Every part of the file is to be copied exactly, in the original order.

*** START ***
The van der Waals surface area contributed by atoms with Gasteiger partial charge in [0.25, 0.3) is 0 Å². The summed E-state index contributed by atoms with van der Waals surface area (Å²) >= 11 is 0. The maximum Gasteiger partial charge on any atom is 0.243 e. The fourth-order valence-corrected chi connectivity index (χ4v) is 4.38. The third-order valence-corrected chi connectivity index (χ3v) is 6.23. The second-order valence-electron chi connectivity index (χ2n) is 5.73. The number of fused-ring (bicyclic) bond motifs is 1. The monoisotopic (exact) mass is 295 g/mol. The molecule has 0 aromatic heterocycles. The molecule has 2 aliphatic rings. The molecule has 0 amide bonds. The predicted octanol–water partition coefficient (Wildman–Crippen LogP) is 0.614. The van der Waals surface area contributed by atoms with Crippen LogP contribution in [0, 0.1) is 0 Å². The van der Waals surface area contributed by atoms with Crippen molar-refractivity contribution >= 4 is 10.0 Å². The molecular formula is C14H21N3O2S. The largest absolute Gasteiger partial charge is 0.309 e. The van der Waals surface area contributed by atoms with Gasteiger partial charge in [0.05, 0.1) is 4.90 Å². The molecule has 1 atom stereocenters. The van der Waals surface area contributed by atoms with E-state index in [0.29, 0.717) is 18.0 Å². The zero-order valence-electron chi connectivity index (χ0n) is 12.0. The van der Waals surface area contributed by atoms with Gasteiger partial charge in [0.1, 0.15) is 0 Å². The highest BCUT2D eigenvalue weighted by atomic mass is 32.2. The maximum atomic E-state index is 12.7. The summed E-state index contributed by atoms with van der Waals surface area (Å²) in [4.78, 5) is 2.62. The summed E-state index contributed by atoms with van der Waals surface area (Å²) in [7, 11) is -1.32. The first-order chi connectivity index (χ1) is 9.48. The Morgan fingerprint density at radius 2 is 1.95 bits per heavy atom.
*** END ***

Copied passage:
The van der Waals surface area contributed by atoms with Gasteiger partial charge in [0.25, 0.3) is 0 Å². The summed E-state index contributed by atoms with van der Waals surface area (Å²) >= 11 is 0. The maximum Gasteiger partial charge on any atom is 0.243 e. The fourth-order valence-corrected chi connectivity index (χ4v) is 4.38. The third-order valence-corrected chi connectivity index (χ3v) is 6.23. The second-order valence-electron chi connectivity index (χ2n) is 5.73. The number of fused-ring (bicyclic) bond motifs is 1. The monoisotopic (exact) mass is 295 g/mol. The molecule has 0 aromatic heterocycles. The molecule has 2 aliphatic rings. The molecule has 0 amide bonds. The predicted octanol–water partition coefficient (Wildman–Crippen LogP) is 0.614. The van der Waals surface area contributed by atoms with Crippen LogP contribution in [0, 0.1) is 0 Å². The van der Waals surface area contributed by atoms with Crippen molar-refractivity contribution >= 4 is 10.0 Å². The molecular formula is C14H21N3O2S. The largest absolute Gasteiger partial charge is 0.309 e. The van der Waals surface area contributed by atoms with Gasteiger partial charge in [0.05, 0.1) is 4.90 Å². The molecule has 1 atom stereocenters. The van der Waals surface area contributed by atoms with E-state index in [0.29, 0.717) is 18.0 Å². The zero-order valence-electron chi connectivity index (χ0n) is 12.0. The van der Waals surface area contributed by atoms with Gasteiger partial charge in [0.1, 0.15) is 0 Å². The highest BCUT2D eigenvalue weighted by atomic mass is 32.2. The maximum atomic E-state index is 12.7. The summed E-state index contributed by atoms with van der Waals surface area (Å²) in [4.78, 5) is 2.62. The summed E-state index contributed by atoms with van der Waals surface area (Å²) in [7, 11) is -1.32. The first-order chi connectivity index (χ1) is 9.48. The Morgan fingerprint density at radius 2 is 1.95 bits per heavy atom.